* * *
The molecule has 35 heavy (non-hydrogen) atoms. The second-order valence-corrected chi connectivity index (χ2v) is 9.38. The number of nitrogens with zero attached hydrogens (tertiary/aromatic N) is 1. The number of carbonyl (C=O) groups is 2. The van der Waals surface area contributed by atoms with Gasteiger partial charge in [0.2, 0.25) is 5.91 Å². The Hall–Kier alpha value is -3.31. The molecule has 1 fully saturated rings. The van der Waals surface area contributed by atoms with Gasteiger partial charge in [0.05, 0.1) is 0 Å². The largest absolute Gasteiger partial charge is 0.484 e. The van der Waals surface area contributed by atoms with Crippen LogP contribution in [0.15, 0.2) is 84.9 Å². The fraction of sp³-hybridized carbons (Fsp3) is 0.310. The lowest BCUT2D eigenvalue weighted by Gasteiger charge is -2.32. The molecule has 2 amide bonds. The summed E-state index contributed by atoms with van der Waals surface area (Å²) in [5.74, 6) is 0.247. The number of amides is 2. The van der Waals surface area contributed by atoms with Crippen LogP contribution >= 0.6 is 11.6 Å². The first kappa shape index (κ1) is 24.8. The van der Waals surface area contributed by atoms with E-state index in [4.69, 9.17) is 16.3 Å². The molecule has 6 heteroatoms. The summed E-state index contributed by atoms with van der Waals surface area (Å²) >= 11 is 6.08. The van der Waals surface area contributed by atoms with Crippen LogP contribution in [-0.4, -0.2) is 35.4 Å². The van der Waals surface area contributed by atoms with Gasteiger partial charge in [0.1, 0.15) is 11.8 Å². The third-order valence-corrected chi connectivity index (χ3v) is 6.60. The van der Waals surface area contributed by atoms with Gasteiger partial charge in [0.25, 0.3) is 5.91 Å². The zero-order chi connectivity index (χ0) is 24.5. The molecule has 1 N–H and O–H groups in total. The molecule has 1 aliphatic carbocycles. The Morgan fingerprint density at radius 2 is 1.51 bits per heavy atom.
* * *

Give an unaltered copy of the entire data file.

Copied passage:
The molecule has 35 heavy (non-hydrogen) atoms. The second-order valence-corrected chi connectivity index (χ2v) is 9.38. The number of nitrogens with zero attached hydrogens (tertiary/aromatic N) is 1. The number of carbonyl (C=O) groups is 2. The van der Waals surface area contributed by atoms with Gasteiger partial charge in [0.2, 0.25) is 5.91 Å². The Hall–Kier alpha value is -3.31. The molecule has 1 fully saturated rings. The van der Waals surface area contributed by atoms with Gasteiger partial charge in [0.05, 0.1) is 0 Å². The largest absolute Gasteiger partial charge is 0.484 e. The van der Waals surface area contributed by atoms with Crippen LogP contribution in [0.15, 0.2) is 84.9 Å². The fraction of sp³-hybridized carbons (Fsp3) is 0.310. The lowest BCUT2D eigenvalue weighted by Gasteiger charge is -2.32. The molecule has 2 amide bonds. The summed E-state index contributed by atoms with van der Waals surface area (Å²) in [5.74, 6) is 0.247. The number of amides is 2. The van der Waals surface area contributed by atoms with Crippen LogP contribution >= 0.6 is 11.6 Å². The first kappa shape index (κ1) is 24.8. The van der Waals surface area contributed by atoms with E-state index in [4.69, 9.17) is 16.3 Å². The molecule has 6 heteroatoms. The summed E-state index contributed by atoms with van der Waals surface area (Å²) >= 11 is 6.08. The van der Waals surface area contributed by atoms with Crippen LogP contribution in [-0.4, -0.2) is 35.4 Å². The van der Waals surface area contributed by atoms with Gasteiger partial charge in [0.1, 0.15) is 11.8 Å². The third-order valence-corrected chi connectivity index (χ3v) is 6.60. The van der Waals surface area contributed by atoms with Gasteiger partial charge in [0.25, 0.3) is 5.91 Å². The zero-order chi connectivity index (χ0) is 24.5. The molecule has 1 N–H and O–H groups in total. The molecule has 1 aliphatic carbocycles. The Morgan fingerprint density at radius 2 is 1.51 bits per heavy atom.